It’s my first SXSW and I’ve kept off the laptop so that I can devote as much attention as possible to what’s going on in the sessions, conversations, and parties in between. I have been taking notes and for the benefit of readers (and just in case I misplace my notebook) I’ll dump them here in the next few posts.
Larry Allen (Tacoda) – Advertisers consider anything with comments as “user generated content” and are wary about having their messages appearing alongside anything they cannot vet in advance.
It bears watching how this view will impact advertising revenues alongside the recently launched USA Today redesign. Learned on the Trade Show floor that these comments are powered by the Pluck SiteLife product which has a broad agreement with the Gannett chain to power all their papers so I’m sure they are watching this closely too.
People are using the web to either build a false persona or exaggerate an existing tendency. Like drunkards at a loud party, people take controversial things to get attention and traffic to their site. Add crude methods of monetization that are a derivative of your traffic and it only makes the problem worse.
Arguments online are often two dimensional where as in the face-to-face world they are more nuanced. The analog to this is modern politics where democracy boils down the candidate race to a yes/no vote – there is no room for grey and that is what polarizes us, pushing out more thoughtful discussion.
danah boyd – everything is moving towards mobile but you need cluster effects to really get things going. There is no such thing as a concept of “net neutrality” in the mobile world and the US carriers are just standing in the way.
The room erupted in spontaneous applause.
All apps have a Asperger’s Syndrome. They cannot pick up on visual queues from their users such as when someone is angry, frustrated, or confused. If a user has these reactions to software, they quickly fall below the suck threshold.
Successful apps quickly push someone beyond the suck threshold and up beyond the passion threshold to a zone where users realize that they enjoy using an app because it helps them do things that have an impact in the offline world.
To prevent users from falling into the “canyon of pain” why not provide a WTF button. Allow users to tell you when they are lost and at wits end. Help and FAQs are for more reasoned times, it’s the happy tech support with the clipboard. A WTF situation is more dire, a time when you need to open with a “Don’t Panic” and speak to the user in a language they understand. Provide links to sections written in a conversational tone – user testing and feedback emails are a good source of the questions you need to answer.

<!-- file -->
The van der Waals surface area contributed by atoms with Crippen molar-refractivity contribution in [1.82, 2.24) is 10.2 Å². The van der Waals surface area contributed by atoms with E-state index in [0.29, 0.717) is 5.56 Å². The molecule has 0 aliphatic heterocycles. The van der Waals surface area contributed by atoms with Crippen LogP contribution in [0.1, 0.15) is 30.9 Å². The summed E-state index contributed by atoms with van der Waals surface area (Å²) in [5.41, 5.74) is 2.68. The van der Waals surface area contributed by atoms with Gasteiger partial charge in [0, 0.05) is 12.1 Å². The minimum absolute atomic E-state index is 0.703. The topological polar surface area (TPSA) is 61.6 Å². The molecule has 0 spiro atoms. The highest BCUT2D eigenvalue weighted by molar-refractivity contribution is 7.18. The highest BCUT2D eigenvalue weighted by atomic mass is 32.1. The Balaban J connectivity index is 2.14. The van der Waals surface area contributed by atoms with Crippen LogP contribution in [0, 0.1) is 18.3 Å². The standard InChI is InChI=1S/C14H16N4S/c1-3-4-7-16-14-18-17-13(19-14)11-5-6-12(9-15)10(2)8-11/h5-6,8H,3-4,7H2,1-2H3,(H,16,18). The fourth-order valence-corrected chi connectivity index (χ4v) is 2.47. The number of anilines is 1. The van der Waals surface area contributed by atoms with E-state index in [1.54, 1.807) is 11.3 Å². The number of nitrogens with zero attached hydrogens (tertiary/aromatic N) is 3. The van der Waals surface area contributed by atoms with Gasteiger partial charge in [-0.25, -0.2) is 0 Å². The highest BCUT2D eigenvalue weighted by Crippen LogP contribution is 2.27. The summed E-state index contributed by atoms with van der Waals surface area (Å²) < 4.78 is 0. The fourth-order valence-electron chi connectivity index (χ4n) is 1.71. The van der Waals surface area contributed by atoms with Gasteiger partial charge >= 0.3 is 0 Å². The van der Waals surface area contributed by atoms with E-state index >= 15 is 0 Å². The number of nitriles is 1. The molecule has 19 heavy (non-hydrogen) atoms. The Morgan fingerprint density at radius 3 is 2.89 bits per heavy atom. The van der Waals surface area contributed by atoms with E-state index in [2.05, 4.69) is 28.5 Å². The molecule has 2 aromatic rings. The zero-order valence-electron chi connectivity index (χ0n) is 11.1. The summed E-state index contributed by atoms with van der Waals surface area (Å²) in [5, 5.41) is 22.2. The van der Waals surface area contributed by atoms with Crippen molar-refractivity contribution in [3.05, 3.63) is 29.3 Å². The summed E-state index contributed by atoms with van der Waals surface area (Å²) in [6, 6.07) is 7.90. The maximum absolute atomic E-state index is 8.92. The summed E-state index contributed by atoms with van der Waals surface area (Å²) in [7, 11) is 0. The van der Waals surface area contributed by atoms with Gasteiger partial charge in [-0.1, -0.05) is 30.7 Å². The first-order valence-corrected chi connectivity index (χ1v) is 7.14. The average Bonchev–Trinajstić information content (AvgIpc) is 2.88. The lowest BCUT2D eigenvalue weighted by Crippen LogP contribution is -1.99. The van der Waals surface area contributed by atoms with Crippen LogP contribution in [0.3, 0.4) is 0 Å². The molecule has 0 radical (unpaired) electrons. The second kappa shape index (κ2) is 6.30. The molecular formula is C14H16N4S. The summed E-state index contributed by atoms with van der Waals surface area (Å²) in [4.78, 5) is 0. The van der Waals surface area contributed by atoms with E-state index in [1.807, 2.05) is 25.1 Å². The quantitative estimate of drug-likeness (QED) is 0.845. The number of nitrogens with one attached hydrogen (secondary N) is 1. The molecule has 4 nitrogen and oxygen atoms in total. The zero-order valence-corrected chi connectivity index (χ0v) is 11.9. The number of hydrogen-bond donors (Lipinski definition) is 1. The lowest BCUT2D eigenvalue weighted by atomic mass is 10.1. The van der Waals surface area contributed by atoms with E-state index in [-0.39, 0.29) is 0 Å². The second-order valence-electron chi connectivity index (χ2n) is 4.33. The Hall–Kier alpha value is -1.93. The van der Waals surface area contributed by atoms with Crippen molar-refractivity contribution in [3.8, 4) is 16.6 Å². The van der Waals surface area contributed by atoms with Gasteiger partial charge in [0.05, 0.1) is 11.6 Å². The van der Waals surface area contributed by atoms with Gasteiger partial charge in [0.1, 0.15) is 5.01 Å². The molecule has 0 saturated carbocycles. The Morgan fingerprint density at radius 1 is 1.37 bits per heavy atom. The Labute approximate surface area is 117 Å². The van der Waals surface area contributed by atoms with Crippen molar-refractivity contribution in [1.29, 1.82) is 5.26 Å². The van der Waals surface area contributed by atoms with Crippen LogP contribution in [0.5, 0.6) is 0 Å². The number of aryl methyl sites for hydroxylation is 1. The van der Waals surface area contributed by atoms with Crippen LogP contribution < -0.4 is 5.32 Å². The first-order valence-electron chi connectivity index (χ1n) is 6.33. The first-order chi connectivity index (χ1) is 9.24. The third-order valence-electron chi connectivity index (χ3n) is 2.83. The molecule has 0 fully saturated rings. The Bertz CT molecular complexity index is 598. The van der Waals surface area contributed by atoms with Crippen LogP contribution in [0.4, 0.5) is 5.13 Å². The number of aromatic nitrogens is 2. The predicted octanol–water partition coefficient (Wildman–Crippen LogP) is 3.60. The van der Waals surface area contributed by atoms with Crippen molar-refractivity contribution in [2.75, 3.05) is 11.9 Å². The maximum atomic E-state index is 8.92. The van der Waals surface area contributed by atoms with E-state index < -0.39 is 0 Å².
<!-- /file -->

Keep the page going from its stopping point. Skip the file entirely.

There are two levels upon which a user can enjoy a product. High and Low resolution. A wine critic enjoys the, “subtle hints of tannin” in a fine bordeaux. A low resolution user (she used an example of Robert Scoble) enjoys the one-bit choice between red and white wine.
Kent Brewster (Yahoo!) showed off a number of simple hacks with links to how it was done. Badger will take the JSON output of any Yahoo! Pipes feed and turn it into a simple linkroll which you can put on your page. In such a world where information becomes ubiquitous and readily mashable, the only thing of value is attention. It is less a world where finding the information is the problem but more a world where efficient presentation is the key.
The affiliate model is where the real money is made in the porn industry. The selling of subscriptions to “networks” of affiliated sites is the most advanced of these models. Mainstream media is only just now starting to catch on. The Wall Street Journal, Financial Times, Economist, MIT Technology Review are available as a “conglomerated membership” for a single price. (I would argue that services such as Factiva and Nexis have been offering this type of access for years).
Another model is where a mother site (i.e. spookycash.com, NSFW) offers tools such as hosted galleries, pic of the day, and integrated RSS feeds so that affiliates can customize their own site and start feeding leads with a minimum of effort.
John Halcyon Styn on value – in the pre-internet days, “porn was more valuable than gold.” Now that it is readily available, the value comes from features such as interactivity and privileged access.
On design all panelists agreed that, for porn sites, the temptation for slick design should be suppressed. Think of the audience. They want to find something “dirty” or “raw.” One panelist told the story of a non-profit that had their site refreshed and then saw their donations go down because their donors felt that if they had enough money for a smart looking website, they didn’t need their donations.
Currently, mapping applications feed simple location data to your device. In the future, they will be able to layer additional metadata to provide a rich interaction. With GPS enabled, a mapping application can set up a two-way dialog with your mobile device.
Imagine a world where, when walking from one neighborhood to the next, the mapping application polls a crime statistics database and, upon entering a high-crime neighborhood, a heat device makes the back of your neck hotter.